Abe Cabinet E-mail Magazine No.17 (February 15, 2007) ============================================================
"Hello, this is Shinzo Abe" -- Message from the Prime Minister
On February 13, the Six-Party Talks concluded with the adoption of a joint statement. This agreement represents progress as a concrete step by North Korea toward nuclear abandonment.
Japan has been putting pressure on North Korea in cooperation with the international community. It is my hope that this pressure will lead to dialogue. I will not make any easy concessions, however. My policy is that Japan will not provide energy assistance to North Korea unless there is progress on the abduction issue. The international community understands this position. I will devote all my energy to the resolution of the abduction issue and restoration of regional peace and stability.
On February 12, I visited a center for children and youth in Tokyo. Here junior and senior high school students take the initiative in planning events such as lectures, live music performances, sports tournaments and exhibitions.
As soon as I stepped inside this facility, which is located in a quiet residential area, I discovered that it was full of excited youngsters. I took a thorough tour of the center, including the lobby, the gym, and the crafts and cooking room. Everywhere I went was brimming with the children's smiles and energy.
Mothers at a get-together for young children and their parents shared some of their concerns with me. "There's a long waiting list for my child to get into a nursery school. It's very difficult for my family." "There aren't enough safe places where I can let my child play without worrying." "It's still a few years away, but I'm concerned about whether my child will be safe on the way back from school." Hearing these comments, I became even more keenly aware of the need to create an environment in which parents can raise their children with peace of mind.
I also joined in some events with the children. It was quite a thrill to hold a basketball and a ping-pong paddle again for the first time in years. Although I could not play as well as I used to in my school days, I did manage to score one basket. I also had a go at free-climbing, which involves scaling a vertical wall, but I quickly realized that I should never have impulsively tried to imitate the children.
I next exchanged opinions with members of a junior and senior high school students' organizing committee. Although they were from different schools and grades, all of the children had great affection for the center, and they all enjoyed the activities there. They told me, "We have school friends at school and other friends here."
It used to be that people from different families and generations in the same local communities would help each other with child- raising. This kind of social interaction is gradually disappearing, however, which is precisely why children need this kind of place for social interaction.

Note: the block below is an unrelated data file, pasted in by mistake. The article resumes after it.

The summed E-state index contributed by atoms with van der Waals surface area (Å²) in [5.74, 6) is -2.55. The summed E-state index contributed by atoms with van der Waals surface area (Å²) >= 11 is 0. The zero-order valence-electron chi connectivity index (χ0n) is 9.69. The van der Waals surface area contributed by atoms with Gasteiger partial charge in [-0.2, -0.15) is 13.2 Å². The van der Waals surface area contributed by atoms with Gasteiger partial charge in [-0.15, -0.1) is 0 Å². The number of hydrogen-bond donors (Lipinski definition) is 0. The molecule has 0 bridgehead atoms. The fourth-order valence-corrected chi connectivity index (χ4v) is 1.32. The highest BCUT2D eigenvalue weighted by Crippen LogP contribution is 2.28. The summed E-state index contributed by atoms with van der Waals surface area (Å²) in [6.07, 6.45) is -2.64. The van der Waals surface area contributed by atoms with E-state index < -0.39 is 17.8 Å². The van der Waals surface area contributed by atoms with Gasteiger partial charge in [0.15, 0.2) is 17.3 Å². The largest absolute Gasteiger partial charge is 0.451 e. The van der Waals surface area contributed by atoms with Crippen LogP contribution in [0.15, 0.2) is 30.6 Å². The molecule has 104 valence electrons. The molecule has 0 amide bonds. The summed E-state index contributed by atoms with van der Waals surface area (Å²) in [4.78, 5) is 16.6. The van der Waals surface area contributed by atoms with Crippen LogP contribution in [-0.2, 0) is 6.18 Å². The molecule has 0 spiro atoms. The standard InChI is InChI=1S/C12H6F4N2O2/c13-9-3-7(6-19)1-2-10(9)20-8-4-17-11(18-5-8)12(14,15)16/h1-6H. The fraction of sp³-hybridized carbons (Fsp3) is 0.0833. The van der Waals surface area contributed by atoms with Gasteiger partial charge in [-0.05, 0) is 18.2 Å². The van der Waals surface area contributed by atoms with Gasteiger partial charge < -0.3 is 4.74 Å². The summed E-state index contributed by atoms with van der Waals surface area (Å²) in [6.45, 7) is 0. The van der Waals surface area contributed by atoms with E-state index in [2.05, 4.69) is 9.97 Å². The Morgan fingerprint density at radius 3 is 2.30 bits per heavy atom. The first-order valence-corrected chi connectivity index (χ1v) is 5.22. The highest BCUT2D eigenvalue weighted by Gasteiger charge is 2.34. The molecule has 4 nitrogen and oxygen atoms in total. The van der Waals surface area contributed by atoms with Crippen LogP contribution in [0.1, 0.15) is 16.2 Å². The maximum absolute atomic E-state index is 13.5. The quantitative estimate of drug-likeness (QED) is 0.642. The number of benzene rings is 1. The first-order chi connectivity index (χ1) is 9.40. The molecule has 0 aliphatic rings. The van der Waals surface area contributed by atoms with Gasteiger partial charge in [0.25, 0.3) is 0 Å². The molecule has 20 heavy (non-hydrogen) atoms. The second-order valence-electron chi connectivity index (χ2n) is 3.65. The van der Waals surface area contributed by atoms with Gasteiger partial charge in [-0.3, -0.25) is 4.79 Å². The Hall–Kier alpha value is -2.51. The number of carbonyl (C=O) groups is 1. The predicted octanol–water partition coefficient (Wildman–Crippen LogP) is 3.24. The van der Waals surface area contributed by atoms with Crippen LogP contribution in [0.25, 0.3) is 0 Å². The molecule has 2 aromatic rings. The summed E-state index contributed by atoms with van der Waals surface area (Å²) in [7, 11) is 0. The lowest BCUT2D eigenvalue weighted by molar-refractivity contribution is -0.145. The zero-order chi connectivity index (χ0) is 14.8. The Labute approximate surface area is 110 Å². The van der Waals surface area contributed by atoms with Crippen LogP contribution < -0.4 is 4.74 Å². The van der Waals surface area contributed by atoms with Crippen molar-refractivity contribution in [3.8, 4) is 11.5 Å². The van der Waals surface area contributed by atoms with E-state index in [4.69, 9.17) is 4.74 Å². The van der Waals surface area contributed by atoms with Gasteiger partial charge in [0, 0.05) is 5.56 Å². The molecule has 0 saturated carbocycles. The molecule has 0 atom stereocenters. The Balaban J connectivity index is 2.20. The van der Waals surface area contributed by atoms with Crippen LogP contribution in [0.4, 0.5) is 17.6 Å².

The policy to expand nationwide the After School Hours Plan for Children and the Project for Support Centers for Child-Raising in the Regions is underpinned by my desire to provide as many children as possible with places where they can enjoy time with friends from different schools and grades, as well as with local community people. This is a first step toward the rebuilding of education by society as a whole.
Just after I had said goodbye to the children, I heard the tragic news of the death of Police Inspector Kunihiko Miyamoto, who was hit by a train on February 6 while trying to rescue a woman who had gone onto the tracks.
When I heard about this accident, I thought once again about how our police officers are working hard on the front line to keep us safe and give us a sense of security in our daily lives. I had been praying for Inspector Miyamoto's recovery, and this news was deeply saddening.
Inspector Miyamoto was an officer who listened to people's concerns every day, reached out to them, and was trusted by everyone. I hear that many people brought bouquets of flowers and paper cranes to the police box in Tokiwadai, Itabashi Ward, where Inspector Miyamoto was stationed, wishing for his recovery.
As a Japanese I am filled with pride for Inspector Miyamoto, a caring man with a strong sense of justice and responsibility toward his duties who tried to save the life of another without regard for his own safety. May his soul rest in peace.
*Editorial Note: Police Inspector Miyamoto was promoted from the rank of Police Sergeant on February 12.
- Welcome! to Beautiful Japan
- Prime Minister Visits the Center for Child and Youth in Suginami Ward, Tokyo (February 12, 2007)
- Key Strategy Council for "Japan Supporting Children and Families" (February 9, 2007)
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